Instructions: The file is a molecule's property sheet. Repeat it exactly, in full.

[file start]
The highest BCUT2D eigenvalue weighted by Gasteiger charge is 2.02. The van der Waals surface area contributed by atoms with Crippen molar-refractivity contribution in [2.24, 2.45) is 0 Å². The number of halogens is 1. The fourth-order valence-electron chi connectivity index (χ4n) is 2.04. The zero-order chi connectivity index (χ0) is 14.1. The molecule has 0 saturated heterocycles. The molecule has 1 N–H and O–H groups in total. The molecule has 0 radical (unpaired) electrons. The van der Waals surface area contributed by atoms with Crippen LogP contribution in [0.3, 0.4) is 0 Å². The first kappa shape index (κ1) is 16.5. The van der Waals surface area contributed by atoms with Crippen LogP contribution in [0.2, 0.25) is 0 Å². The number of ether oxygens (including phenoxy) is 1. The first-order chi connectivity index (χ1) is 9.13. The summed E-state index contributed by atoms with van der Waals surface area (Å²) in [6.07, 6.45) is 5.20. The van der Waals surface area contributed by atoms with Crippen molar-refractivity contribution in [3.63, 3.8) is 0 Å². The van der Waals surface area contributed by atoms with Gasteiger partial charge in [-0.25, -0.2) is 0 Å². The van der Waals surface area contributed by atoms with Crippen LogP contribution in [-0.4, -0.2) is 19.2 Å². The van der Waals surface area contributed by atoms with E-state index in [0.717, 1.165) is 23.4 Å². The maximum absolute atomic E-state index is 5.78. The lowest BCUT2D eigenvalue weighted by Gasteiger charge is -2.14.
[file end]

The highest BCUT2D eigenvalue weighted by Gasteiger charge is 2.02. The van der Waals surface area contributed by atoms with Crippen molar-refractivity contribution in [2.24, 2.45) is 0 Å². The number of halogens is 1. The fourth-order valence-electron chi connectivity index (χ4n) is 2.04. The zero-order chi connectivity index (χ0) is 14.1. The molecule has 0 saturated heterocycles. The molecule has 1 N–H and O–H groups in total. The molecule has 0 radical (unpaired) electrons. The van der Waals surface area contributed by atoms with Crippen LogP contribution in [0.3, 0.4) is 0 Å². The first kappa shape index (κ1) is 16.5. The van der Waals surface area contributed by atoms with Crippen LogP contribution in [0.2, 0.25) is 0 Å². The number of ether oxygens (including phenoxy) is 1. The first-order chi connectivity index (χ1) is 9.13. The summed E-state index contributed by atoms with van der Waals surface area (Å²) in [6.07, 6.45) is 5.20. The van der Waals surface area contributed by atoms with Crippen molar-refractivity contribution in [3.63, 3.8) is 0 Å². The van der Waals surface area contributed by atoms with Gasteiger partial charge in [-0.25, -0.2) is 0 Å². The van der Waals surface area contributed by atoms with Crippen LogP contribution in [-0.4, -0.2) is 19.2 Å². The van der Waals surface area contributed by atoms with E-state index in [0.717, 1.165) is 23.4 Å². The maximum absolute atomic E-state index is 5.78. The lowest BCUT2D eigenvalue weighted by Gasteiger charge is -2.14.